Made for the International House of Japan by Daisaku Choh, the design was later revised by Choh himself. Its characteristic mushroom-like base design, inspired by concrete construction methods, and gentle curves match the Persimmon chair, making the perfect dining set.

Photo Masatoshi Takahashi, Styling Yumi Nakata

Persimmon Chair

Designed by Daisaku Choh / 2006

The Persimmon chair was first released at the 1960 Triennale di Milano, and was later redesigned by Daisaku Choh himself. Its organic shape and light plywood molding means it is the perfect dining chair.

Photo Masatoshi Takahashi, Styling Yumi Nakata

SK Lamp

Designed by Shosaku Kondo / 1969-2016

The pendant lamp designed by Shosaku Kondo in the 1960s. The integrated shade which combines the bamboo woven by “yotsume” pattern (symbolic of Kondo) with molded acrylic uses the bamboo outer surface for the inner side of the shade. This creates a beautiful curved and springy form which is characteristic of bamboo. This lamp, conceived more than 50 years ago, holds an attraction which continues to this day.

Photo Masatoshi Takahashi, Styling Yumi Nakata, Cooperation Royal Furniture Collection

JuniorDiscontinued

Designed by Angelo Mangiarotti / 1966

The Junior Series, completed by fitting plywood parts with slits, was created from Mangiarotti’s great knowledge of structure and materials. Simple, but not common, Minimal, but not characterless, Dry and non-decorative, but not emotionless. They are truly exemplary pieces of furniture.

Photo Masatoshi Takahashi, Styling Yumi Nakata

Riki Kid’s SetDiscontinued

Designed by Riki Watanabe / 1965

This set has been presented in a competition for funiture for kids. The small furniture pieces can be assembled just by folding, and no adhesives are needed. Children can also draw on the surface, and the furniture is used by kindergartens to encourage creativity.

Riki Mobile MiyamaDiscontinued

Designed by Riki Watanabe / 1983

This mobile was originally designed for a Japanese restaurant in Shinjuku Keio Plaza Hotel. The design depicts a shoal of fishes swimming in the water, and we can feel Watanabe’s playful mind.

Photo Masatoshi Takahashi, Styling Yumi Nakata

Tray, CoasterDiscontinued

Designed by Daisaku Choh / 2006

Tray and coaster with a beautiful organic design created from solid, natural wood. This refined design present a mixture of softness and sharpness. Though small in size, these works express the design concepts of Daisaku Choh.

nuskool

The mission of nuskool is to collaborate with contemporary designers to create any items or designs that are essential to our times or to the future but do not currently exist, and to pass them on to future generations. Rather than being constrained within the framework of existing items, nuskool aims to produce, through co-creation with young designers, born-in-Japan items that will become enduring masterpieces.

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Photo Masatoshi Takahashi, Styling Yumi Nakata, Cooperation Royal Furniture Collection

LOG

Designed by Kenji Ito (MUTE) / 2019

“LOG”means round wood. This is a highly charming shelf which features a simplicity like logs put together into a well-organized form.Beech is used for the 30mm diameter wooden frame, and linoleum made from natural materials is used on the surfaces of the shelf boards with a matte texture. The bright and gentle atmosphere of beech and the quiet expression of linoleum accentuate out one another’s charm, giving an elegant accent to any space. Won the 2020 Good Design Award.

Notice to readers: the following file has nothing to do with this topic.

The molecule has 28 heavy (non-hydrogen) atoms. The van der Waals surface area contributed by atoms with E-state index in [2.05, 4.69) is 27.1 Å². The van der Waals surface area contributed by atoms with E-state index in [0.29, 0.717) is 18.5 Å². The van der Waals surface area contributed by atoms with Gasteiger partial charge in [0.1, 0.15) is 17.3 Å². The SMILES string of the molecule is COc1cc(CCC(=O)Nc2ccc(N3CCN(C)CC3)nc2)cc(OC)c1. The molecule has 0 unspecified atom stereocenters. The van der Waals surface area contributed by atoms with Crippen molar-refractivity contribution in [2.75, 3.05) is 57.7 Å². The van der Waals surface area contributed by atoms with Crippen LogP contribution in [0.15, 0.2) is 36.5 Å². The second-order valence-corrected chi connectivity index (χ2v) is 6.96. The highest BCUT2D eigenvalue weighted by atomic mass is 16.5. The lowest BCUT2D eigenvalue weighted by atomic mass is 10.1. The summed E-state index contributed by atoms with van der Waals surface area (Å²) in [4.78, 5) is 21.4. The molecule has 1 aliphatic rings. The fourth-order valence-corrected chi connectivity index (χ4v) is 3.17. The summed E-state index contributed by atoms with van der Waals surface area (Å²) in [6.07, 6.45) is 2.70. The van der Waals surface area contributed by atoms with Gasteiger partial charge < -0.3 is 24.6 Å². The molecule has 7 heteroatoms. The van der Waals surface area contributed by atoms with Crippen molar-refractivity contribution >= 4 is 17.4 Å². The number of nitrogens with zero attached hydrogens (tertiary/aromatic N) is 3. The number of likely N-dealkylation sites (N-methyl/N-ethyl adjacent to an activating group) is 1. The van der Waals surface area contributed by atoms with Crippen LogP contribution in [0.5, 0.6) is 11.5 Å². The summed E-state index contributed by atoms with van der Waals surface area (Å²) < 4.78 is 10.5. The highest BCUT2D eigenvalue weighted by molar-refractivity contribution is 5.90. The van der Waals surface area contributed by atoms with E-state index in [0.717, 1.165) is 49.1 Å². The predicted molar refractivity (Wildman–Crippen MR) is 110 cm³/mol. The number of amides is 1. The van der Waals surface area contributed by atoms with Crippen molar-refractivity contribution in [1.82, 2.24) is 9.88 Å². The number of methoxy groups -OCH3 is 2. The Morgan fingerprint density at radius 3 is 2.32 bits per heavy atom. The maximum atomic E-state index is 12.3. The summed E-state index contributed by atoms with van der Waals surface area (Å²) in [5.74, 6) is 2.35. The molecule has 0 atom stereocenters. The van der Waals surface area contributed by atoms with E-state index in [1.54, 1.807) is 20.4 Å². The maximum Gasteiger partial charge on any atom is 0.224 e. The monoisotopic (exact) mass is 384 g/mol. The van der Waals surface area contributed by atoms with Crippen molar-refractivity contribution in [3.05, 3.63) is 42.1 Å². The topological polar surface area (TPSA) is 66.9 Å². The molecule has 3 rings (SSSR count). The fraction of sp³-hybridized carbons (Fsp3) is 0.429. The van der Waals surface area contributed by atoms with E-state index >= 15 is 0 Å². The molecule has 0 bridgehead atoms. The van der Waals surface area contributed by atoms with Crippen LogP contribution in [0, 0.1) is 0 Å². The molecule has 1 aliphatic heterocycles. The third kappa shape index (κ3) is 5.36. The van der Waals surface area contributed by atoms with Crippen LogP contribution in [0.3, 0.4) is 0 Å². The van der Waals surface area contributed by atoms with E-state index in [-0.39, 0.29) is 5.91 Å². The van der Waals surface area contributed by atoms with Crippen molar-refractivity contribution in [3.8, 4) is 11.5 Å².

Photo Masaaki Inoue, Styling Yumi Nakata, Cooperation innovator, Royal Furniture Collection

Taitto

Designed by Miska Kuntsi / 2020

Working in collaboration with Finnish designer Miska Kuntsi, we created this folding wagon using laminated bamboo wood. Taking advantage of the material’s characteristic robustness and assembled with the minimum of materials and parts, this wagon features a lightweight skeletal structure.By fusing Japan-produced bamboo materials, outstanding craftsmanship, and Northern European design, a high-quality product that is simple yet simultaneously ingenious and warm has been created.

Photo Masaaki Inoue, Styling Yumi Nakata

Curl

Designed by Shuhei Shibayama / 2020

Enamel lamp using the technique of “hera-shibori”(metal spinning). Curl has a unique shape in which the inside and the outside warp while gently reversing. This processing applied to general enamel products was made by enlarging the application of winding the rim outside for reinforcement and to prevent distortion. The motif of the shape is based on the roofs of the shrines and temple that have formed the Japanese landscape since ancient times. Curl, uses the same curve as the roof of a shrine that draws magnificent curve.

Photo Masaaki Inoue, Styling Yumi Nakata

wawa

Designed by Torafu Architects / 2016

We have created a wall-mounted mirror out of rattan, a material with more than 1,000 years of history in Japan. The frame, which makes use of rattan’s characteristic flexibility and strength, is simple yet projects a sense of presence. “wa”means“ring” in Japanese, and the name“wawa”comes from its “overlapping rings”-shape made from spiraled thick rattan. These rattan frames are carefully crafted by hand at Tsuruya Shouten, a rattan products manufacturer founded in Yamagata Prefecture in 1907.

Bamboo Graphic

Designed and Manufactured by Hajime Endo, Hiroaki Higashi, Satomi Nakamura, Shigeomi Ohashi, Maiko Shibata / 2016

These 3D, rhythmic wall ornaments were created by young bamboo craftsmen from Oita prefecture. The work is based on the concept of “new methods of expression in bamboo craftwork,” and it was created in a modern style by adding arrangements to various traditional weaving methods. It combines the delicacy of bamboo craftwork and the refinement of modern design.